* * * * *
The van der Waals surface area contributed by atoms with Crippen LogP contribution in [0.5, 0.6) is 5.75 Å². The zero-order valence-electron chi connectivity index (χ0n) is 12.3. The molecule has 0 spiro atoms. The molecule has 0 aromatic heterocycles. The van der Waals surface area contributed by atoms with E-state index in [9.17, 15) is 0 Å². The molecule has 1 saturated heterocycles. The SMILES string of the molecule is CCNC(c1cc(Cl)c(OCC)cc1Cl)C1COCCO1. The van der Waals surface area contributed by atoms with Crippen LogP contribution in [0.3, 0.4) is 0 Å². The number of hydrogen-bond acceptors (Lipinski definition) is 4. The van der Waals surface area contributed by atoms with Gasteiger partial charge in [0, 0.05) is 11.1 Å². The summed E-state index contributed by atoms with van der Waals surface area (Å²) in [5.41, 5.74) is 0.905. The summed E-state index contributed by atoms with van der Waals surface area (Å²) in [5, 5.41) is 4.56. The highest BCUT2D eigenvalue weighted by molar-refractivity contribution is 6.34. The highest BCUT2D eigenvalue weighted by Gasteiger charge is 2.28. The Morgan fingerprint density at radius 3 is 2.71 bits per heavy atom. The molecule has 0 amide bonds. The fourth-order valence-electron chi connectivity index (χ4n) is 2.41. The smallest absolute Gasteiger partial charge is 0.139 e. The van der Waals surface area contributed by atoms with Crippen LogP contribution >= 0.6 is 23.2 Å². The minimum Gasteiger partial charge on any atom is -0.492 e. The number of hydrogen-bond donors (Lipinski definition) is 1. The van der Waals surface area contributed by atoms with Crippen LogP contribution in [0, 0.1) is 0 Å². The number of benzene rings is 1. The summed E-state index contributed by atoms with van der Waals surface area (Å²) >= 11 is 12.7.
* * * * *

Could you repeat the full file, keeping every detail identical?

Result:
The van der Waals surface area contributed by atoms with Crippen LogP contribution in [0.5, 0.6) is 5.75 Å². The zero-order valence-electron chi connectivity index (χ0n) is 12.3. The molecule has 0 spiro atoms. The molecule has 0 aromatic heterocycles. The van der Waals surface area contributed by atoms with E-state index in [9.17, 15) is 0 Å². The molecule has 1 saturated heterocycles. The SMILES string of the molecule is CCNC(c1cc(Cl)c(OCC)cc1Cl)C1COCCO1. The van der Waals surface area contributed by atoms with Crippen LogP contribution in [0.3, 0.4) is 0 Å². The number of hydrogen-bond acceptors (Lipinski definition) is 4. The van der Waals surface area contributed by atoms with Gasteiger partial charge in [0, 0.05) is 11.1 Å². The summed E-state index contributed by atoms with van der Waals surface area (Å²) in [5.41, 5.74) is 0.905. The summed E-state index contributed by atoms with van der Waals surface area (Å²) in [5, 5.41) is 4.56. The highest BCUT2D eigenvalue weighted by molar-refractivity contribution is 6.34. The highest BCUT2D eigenvalue weighted by Gasteiger charge is 2.28. The Morgan fingerprint density at radius 3 is 2.71 bits per heavy atom. The molecule has 0 amide bonds. The fourth-order valence-electron chi connectivity index (χ4n) is 2.41. The smallest absolute Gasteiger partial charge is 0.139 e. The van der Waals surface area contributed by atoms with Crippen LogP contribution >= 0.6 is 23.2 Å². The minimum Gasteiger partial charge on any atom is -0.492 e. The number of hydrogen-bond donors (Lipinski definition) is 1. The van der Waals surface area contributed by atoms with Crippen LogP contribution in [0, 0.1) is 0 Å². The number of benzene rings is 1. The summed E-state index contributed by atoms with van der Waals surface area (Å²) >= 11 is 12.7.